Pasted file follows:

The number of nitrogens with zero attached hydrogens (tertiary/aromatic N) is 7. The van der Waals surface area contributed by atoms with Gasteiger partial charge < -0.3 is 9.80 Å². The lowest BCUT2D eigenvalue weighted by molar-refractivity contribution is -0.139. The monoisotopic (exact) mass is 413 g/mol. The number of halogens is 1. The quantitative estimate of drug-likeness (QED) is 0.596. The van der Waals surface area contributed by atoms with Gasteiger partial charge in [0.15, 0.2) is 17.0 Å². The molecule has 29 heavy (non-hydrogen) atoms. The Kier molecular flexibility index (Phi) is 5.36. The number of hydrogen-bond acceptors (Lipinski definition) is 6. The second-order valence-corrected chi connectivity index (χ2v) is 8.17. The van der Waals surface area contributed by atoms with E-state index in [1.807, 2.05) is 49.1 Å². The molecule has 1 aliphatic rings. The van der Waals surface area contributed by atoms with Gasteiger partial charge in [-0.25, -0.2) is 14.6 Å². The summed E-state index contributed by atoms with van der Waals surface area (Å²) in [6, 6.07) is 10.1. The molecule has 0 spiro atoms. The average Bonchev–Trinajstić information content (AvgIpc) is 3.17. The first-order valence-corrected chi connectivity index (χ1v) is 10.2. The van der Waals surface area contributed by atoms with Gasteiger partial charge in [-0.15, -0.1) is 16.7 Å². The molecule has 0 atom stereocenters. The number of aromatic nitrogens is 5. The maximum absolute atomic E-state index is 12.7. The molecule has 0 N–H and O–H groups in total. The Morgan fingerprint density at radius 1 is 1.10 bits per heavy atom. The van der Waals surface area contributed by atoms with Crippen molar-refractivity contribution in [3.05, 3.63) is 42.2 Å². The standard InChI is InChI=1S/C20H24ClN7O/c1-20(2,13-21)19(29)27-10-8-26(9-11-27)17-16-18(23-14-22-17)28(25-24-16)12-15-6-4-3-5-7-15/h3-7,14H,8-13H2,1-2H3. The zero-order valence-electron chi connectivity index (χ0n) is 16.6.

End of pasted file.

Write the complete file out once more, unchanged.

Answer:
The number of nitrogens with zero attached hydrogens (tertiary/aromatic N) is 7. The van der Waals surface area contributed by atoms with Gasteiger partial charge < -0.3 is 9.80 Å². The lowest BCUT2D eigenvalue weighted by molar-refractivity contribution is -0.139. The monoisotopic (exact) mass is 413 g/mol. The number of halogens is 1. The quantitative estimate of drug-likeness (QED) is 0.596. The van der Waals surface area contributed by atoms with Gasteiger partial charge in [0.15, 0.2) is 17.0 Å². The molecule has 29 heavy (non-hydrogen) atoms. The Kier molecular flexibility index (Phi) is 5.36. The number of hydrogen-bond acceptors (Lipinski definition) is 6. The second-order valence-corrected chi connectivity index (χ2v) is 8.17. The van der Waals surface area contributed by atoms with E-state index in [1.807, 2.05) is 49.1 Å². The molecule has 1 aliphatic rings. The van der Waals surface area contributed by atoms with Gasteiger partial charge in [-0.25, -0.2) is 14.6 Å². The summed E-state index contributed by atoms with van der Waals surface area (Å²) in [6, 6.07) is 10.1. The molecule has 0 spiro atoms. The average Bonchev–Trinajstić information content (AvgIpc) is 3.17. The first-order valence-corrected chi connectivity index (χ1v) is 10.2. The van der Waals surface area contributed by atoms with Gasteiger partial charge in [-0.15, -0.1) is 16.7 Å². The molecule has 0 atom stereocenters. The number of aromatic nitrogens is 5. The maximum absolute atomic E-state index is 12.7. The molecule has 0 N–H and O–H groups in total. The Morgan fingerprint density at radius 1 is 1.10 bits per heavy atom. The van der Waals surface area contributed by atoms with Crippen molar-refractivity contribution in [3.05, 3.63) is 42.2 Å². The standard InChI is InChI=1S/C20H24ClN7O/c1-20(2,13-21)19(29)27-10-8-26(9-11-27)17-16-18(23-14-22-17)28(25-24-16)12-15-6-4-3-5-7-15/h3-7,14H,8-13H2,1-2H3. The zero-order valence-electron chi connectivity index (χ0n) is 16.6.